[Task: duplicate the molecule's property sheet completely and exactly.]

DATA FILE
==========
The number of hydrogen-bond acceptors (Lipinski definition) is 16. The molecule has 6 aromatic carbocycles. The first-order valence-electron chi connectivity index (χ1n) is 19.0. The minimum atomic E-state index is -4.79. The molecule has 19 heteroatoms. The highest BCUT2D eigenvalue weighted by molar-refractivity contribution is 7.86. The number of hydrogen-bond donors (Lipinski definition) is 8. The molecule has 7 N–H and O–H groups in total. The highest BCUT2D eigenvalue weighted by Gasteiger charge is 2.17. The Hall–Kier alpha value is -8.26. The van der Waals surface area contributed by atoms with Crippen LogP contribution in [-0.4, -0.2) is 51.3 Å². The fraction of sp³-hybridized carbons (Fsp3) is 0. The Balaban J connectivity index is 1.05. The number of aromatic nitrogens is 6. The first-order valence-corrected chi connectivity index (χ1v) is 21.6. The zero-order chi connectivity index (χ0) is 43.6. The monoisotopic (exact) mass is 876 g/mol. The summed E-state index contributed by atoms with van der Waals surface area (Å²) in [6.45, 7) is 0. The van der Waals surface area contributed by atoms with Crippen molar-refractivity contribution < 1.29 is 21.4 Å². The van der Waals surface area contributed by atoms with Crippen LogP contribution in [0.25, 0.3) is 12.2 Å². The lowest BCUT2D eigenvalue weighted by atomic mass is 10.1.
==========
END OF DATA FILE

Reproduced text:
The number of hydrogen-bond acceptors (Lipinski definition) is 16. The molecule has 6 aromatic carbocycles. The first-order valence-electron chi connectivity index (χ1n) is 19.0. The minimum atomic E-state index is -4.79. The molecule has 19 heteroatoms. The highest BCUT2D eigenvalue weighted by molar-refractivity contribution is 7.86. The number of hydrogen-bond donors (Lipinski definition) is 8. The molecule has 7 N–H and O–H groups in total. The highest BCUT2D eigenvalue weighted by Gasteiger charge is 2.17. The Hall–Kier alpha value is -8.26. The van der Waals surface area contributed by atoms with Crippen LogP contribution in [-0.4, -0.2) is 51.3 Å². The fraction of sp³-hybridized carbons (Fsp3) is 0. The Balaban J connectivity index is 1.05. The number of aromatic nitrogens is 6. The first-order valence-corrected chi connectivity index (χ1v) is 21.6. The zero-order chi connectivity index (χ0) is 43.6. The monoisotopic (exact) mass is 876 g/mol. The summed E-state index contributed by atoms with van der Waals surface area (Å²) in [6.45, 7) is 0. The van der Waals surface area contributed by atoms with Crippen molar-refractivity contribution < 1.29 is 21.4 Å². The van der Waals surface area contributed by atoms with Crippen LogP contribution in [0.25, 0.3) is 12.2 Å². The lowest BCUT2D eigenvalue weighted by atomic mass is 10.1.